The Secret History of Silicon Valley Part VIII: The Rise of Entrepreneurship

This post makes sense in context with the previous post.


The Korean War catapulted Stanford’s Electronics Research Laboratory (ERL) into a major player in electronic intelligence and electronic warfare systems. Encouraged by their Dean, Fred Terman, scientists and engineers left Stanford Electronics Research Laboratory to set up companies to build microwave tubes and systems for the military. Funded by military contracts these 1950’s startups would help build Silicon Valley’s entrepreneurial culture and environment.

The Beginnings – “Vacuum Tube Valley” Ecosystem circa 1950
From its founding in 1946 Stanford’s Electronics Research Laboratory (ERL) did basic research into vacuum tubes that could operate at microwave frequencies. The research was funded and paid for by the Office of Naval Research (ONR) and later by the Air Force and Army. Much of the basic research work was done by advanced students or by recent Ph.Ds doing postdoctoral internships, supervised by Stanford engineering faculty members or senior research associates (staff.)

In a 1950 proposal to the Navy Fred Terman noted that the work that Stanford proposed “correlates almost ideally with related industrial activities in this area.”  There were already “tube manufacturers in the area (Eitel-McCullough, Litton Industries, Varian Industries, Henitz and Kaufman and Lewis and Kaufman) that represented an integrated set of tube facilities for basic research, advanced development, engineering of new tubes, model shop and pilot and quantity production. And that circuit work is carried on by several organizations in the neighborhood, with Hewlett Packard Company being especially notable in this regard.” Terman was describing the valley’s already existing ecosystem for building vacuum tubes in 1950.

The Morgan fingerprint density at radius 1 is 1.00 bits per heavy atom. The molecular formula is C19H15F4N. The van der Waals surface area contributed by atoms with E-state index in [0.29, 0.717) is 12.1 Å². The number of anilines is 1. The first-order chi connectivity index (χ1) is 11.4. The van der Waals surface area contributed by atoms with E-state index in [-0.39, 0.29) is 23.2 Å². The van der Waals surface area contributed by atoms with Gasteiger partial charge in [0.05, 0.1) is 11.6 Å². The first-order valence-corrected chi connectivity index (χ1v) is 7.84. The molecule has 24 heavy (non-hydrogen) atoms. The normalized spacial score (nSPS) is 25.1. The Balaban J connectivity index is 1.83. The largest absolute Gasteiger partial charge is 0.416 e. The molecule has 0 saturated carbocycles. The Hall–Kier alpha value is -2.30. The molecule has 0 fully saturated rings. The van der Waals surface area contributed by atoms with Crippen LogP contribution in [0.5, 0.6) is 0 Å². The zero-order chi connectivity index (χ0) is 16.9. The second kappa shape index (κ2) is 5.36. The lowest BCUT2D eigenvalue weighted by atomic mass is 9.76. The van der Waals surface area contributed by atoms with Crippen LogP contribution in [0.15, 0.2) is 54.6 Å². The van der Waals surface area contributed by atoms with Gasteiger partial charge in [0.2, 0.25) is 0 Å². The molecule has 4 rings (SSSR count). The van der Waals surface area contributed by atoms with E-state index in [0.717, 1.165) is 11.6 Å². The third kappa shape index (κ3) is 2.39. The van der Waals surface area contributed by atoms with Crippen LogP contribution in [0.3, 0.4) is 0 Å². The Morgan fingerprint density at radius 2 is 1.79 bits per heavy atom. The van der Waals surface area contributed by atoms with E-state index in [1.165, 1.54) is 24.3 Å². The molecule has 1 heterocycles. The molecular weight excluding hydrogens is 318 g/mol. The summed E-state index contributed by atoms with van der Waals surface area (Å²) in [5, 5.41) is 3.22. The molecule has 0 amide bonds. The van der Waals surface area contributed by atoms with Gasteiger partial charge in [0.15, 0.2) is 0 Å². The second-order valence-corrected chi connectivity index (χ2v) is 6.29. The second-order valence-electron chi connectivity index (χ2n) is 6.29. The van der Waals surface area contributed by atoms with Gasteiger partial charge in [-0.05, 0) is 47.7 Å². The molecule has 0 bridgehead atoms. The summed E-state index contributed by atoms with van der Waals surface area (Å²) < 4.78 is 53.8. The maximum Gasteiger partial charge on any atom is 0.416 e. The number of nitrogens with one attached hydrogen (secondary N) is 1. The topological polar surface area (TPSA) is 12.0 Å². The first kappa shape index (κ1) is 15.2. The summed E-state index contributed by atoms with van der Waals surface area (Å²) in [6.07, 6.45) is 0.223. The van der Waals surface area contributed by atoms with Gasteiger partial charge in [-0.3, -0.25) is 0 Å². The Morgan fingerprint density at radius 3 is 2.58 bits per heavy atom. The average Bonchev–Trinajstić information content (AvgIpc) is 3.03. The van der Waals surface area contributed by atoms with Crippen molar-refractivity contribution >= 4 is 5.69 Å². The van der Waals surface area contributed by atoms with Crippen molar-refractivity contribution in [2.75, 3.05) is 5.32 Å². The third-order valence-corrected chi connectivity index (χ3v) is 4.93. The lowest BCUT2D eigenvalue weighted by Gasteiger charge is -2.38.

But unlike the majority of existing tube manufacturers in the valley who were making products for radios, Stanford Electronics Research Lab tube group had a special customer with very special needs – the U.S. Air Force and its Strategic Air Command.

So what exactly was the Electronics Research Lab designing? What were these microwave tubes? Why were they so important to the military? And what were these electronic intelligence and warfare systems used for?

Stanford Joins the Cold War – Microwave Power Tubes
Stanford’s work in microwave power tubes would solve two of the Strategic Air Command’s most important cold war problems.

In case of a nuclear war in the 1950’s the Strategic Air Command planned to fly its bombers with nuclear weapons into the Soviet Union. To protect their country, the Soviets were building an air defense network to warn, track and destroy these attacking bombers. Our bombers used Electronic Warfare jammers to confuse the Soviet air defense radars. But the jammers that we built in WWII were no longer sufficient to protect the planes we wanted to send into the Soviet Union.

These 1940’s jammers fitted to bombers (built by the wartime Harvard Radio Research lab headed up by Terman and his team now at Stanford) had been built around tubes originally designed for radio applications. They put out 5-20 watts of power. This miniscule amount of jamming power was acceptable because each WWII bomber flew in formation with hundreds of other planes, together attacking just a single target each day. The combined jamming power of all the bombers on a mission was enough to saturate and confuse German radar. But in a potential cold war attack on the Soviet Union, our bombers were not going to fly in a massed formation to attack one target. Instead we would attack multiple targets in the Soviet Union at the same time. And while a few bombers would penetrate the periphery of the Soviet Union together, each plane — now able to carry more explosive power than all the bombs dropped in WWII — would approach its target individually.

As a result of this change in strategy (and explosive capacity), each bomber penetrating the Soviet air defense system in the Cold War needed jammers that had 1. enough jamming power to defend itself (hundreds of times more power than WW2 devices), 2. could cover multiple frequencies, and 3. these jammers could be tuned instantaneously.

B-47 - primary Strategic Air Command Bomber in the 1950's

B-47 – primary Strategic Air Command Bomber in the 1950’s

Frequency Agility